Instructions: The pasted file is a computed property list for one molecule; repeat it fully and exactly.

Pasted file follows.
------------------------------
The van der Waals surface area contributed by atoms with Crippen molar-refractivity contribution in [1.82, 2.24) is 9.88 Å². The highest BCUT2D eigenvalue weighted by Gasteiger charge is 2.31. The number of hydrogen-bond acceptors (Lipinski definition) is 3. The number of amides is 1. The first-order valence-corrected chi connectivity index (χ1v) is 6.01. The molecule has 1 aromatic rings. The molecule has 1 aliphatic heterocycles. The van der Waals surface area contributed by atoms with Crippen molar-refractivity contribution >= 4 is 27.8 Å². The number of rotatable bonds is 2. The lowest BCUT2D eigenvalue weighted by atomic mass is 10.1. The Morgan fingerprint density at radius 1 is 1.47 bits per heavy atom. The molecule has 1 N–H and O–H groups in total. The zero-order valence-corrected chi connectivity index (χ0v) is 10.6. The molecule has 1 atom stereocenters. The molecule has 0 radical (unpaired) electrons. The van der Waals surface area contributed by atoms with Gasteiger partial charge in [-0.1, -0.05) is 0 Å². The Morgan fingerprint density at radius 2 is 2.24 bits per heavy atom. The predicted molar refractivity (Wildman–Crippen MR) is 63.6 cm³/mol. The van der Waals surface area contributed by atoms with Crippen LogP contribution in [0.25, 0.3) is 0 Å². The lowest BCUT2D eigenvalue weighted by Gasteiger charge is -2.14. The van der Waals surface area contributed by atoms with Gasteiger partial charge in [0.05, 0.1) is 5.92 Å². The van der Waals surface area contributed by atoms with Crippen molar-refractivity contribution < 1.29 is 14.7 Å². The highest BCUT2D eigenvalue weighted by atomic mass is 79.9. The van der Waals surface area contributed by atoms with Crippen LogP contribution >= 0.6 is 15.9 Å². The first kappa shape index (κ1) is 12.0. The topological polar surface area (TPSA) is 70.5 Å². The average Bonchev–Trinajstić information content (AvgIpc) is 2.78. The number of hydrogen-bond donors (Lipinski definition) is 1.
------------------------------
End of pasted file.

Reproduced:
The van der Waals surface area contributed by atoms with Crippen molar-refractivity contribution in [1.82, 2.24) is 9.88 Å². The highest BCUT2D eigenvalue weighted by Gasteiger charge is 2.31. The number of hydrogen-bond acceptors (Lipinski definition) is 3. The number of amides is 1. The first-order valence-corrected chi connectivity index (χ1v) is 6.01. The molecule has 1 aromatic rings. The molecule has 1 aliphatic heterocycles. The van der Waals surface area contributed by atoms with Crippen molar-refractivity contribution >= 4 is 27.8 Å². The number of rotatable bonds is 2. The lowest BCUT2D eigenvalue weighted by atomic mass is 10.1. The Morgan fingerprint density at radius 1 is 1.47 bits per heavy atom. The molecule has 1 N–H and O–H groups in total. The zero-order valence-corrected chi connectivity index (χ0v) is 10.6. The molecule has 1 atom stereocenters. The molecule has 0 radical (unpaired) electrons. The van der Waals surface area contributed by atoms with Gasteiger partial charge in [-0.1, -0.05) is 0 Å². The Morgan fingerprint density at radius 2 is 2.24 bits per heavy atom. The predicted molar refractivity (Wildman–Crippen MR) is 63.6 cm³/mol. The van der Waals surface area contributed by atoms with Crippen LogP contribution in [0.25, 0.3) is 0 Å². The lowest BCUT2D eigenvalue weighted by Gasteiger charge is -2.14. The van der Waals surface area contributed by atoms with Gasteiger partial charge in [0.05, 0.1) is 5.92 Å². The van der Waals surface area contributed by atoms with Crippen molar-refractivity contribution < 1.29 is 14.7 Å². The highest BCUT2D eigenvalue weighted by atomic mass is 79.9. The van der Waals surface area contributed by atoms with Crippen LogP contribution >= 0.6 is 15.9 Å². The first kappa shape index (κ1) is 12.0. The topological polar surface area (TPSA) is 70.5 Å². The average Bonchev–Trinajstić information content (AvgIpc) is 2.78. The number of hydrogen-bond donors (Lipinski definition) is 1.